After 12 years at the Smithsonian’s Hirshhorn Museum and Sculpture Garden, including the last two as its director, Olga Viso is leaving to replace Kathy Halbreich as the new director of the Walker Art Center. The announcement, made Wednesday, follows Halbreich’s news in March that she’d be stepping down November 1 after more than 16 years. Part of the appeal of the Walker, Viso said, is its long history of daring curating and an environment that “fosters a cross-fertilization across disciplines” — a reference to the Walker’s film/video and performing arts programs.
“I feel very lucky to have this incredible platform that [Kathy]’s created,” she told the St. Paul Pioneer Press. “It’s a privilege to be able to continue to shape an institution that she so lovingly built and fostered.”
At the Hirshhorn, Viso curated a landmark retrospective of works by Cuban American artist Ana Mendiata, a survey of the work of Juan Munoz, and is currently assembling the major exhibition Guillermo Kuitca: A Survey. She is also overseeing the creation of the two-part exhibition The Cinema Effect: Illusion, Reality, and the Moving Image, which opens in 2008. Clearly, Viso’s curatorial experience and global vision for the arts is right in line with the Walker’s, which is opening two major international exhibitions in October–a nationally touring Frida Kahlo retrospective (opening October 27) and Brave New Worlds, a survey of international artists (opening October 4).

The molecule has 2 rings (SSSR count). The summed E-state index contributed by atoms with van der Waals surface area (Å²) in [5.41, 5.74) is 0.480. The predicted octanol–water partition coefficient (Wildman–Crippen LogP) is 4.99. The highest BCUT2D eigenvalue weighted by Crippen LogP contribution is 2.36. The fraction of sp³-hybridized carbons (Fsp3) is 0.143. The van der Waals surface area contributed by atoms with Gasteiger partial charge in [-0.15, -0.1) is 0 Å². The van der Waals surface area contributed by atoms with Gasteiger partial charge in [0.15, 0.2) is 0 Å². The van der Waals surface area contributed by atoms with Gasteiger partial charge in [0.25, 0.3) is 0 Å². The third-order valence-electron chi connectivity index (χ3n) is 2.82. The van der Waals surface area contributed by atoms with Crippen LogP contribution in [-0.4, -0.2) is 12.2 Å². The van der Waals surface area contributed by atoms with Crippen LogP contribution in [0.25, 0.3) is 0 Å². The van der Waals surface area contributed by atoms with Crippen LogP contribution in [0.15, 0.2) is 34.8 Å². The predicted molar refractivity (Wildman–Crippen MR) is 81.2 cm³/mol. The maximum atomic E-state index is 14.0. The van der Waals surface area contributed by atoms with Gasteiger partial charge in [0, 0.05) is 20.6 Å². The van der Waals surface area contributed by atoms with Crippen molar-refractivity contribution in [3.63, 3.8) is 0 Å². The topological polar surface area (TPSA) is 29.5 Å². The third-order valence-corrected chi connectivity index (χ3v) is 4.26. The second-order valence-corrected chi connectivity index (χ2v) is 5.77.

What direction Viso will take the Walker when she starts in January is anybody’s guess, but if media reports in recent days are any indication, it won’t be a radical departure from the Walker we’ve known — a multidisciplinary, risk-taking venue for artists and audiences.
Curators have consistently described Viso, who recently turned 41, as unusually supportive of their needs and ambitions, and as more committed to art and programming than to the purely administrative aspects of her job. Kerry Brougher, the Hirshhorn’s chief curator, spoke of Viso’s insistence that the institution needed to do a better job promoting itself and funding its programs. “But whatever happened in those contexts . . . it always came back to ‘Okay, but what is this doing for the artist?’ ” She supported his interest, he added, in “experimental and revisionist programs.”
“Part of what makes Walker appealing to me is that it has a strength in performing arts, but also in film and media. There’s a possibility to do even more cross-disciplinary programming and to encourage artists to use those platforms. Contemporary artistic practice is so cross-disciplinary in the world in which we live, and I think the Walker is uniquely positioned to create interesting platforms for artists in which to work.”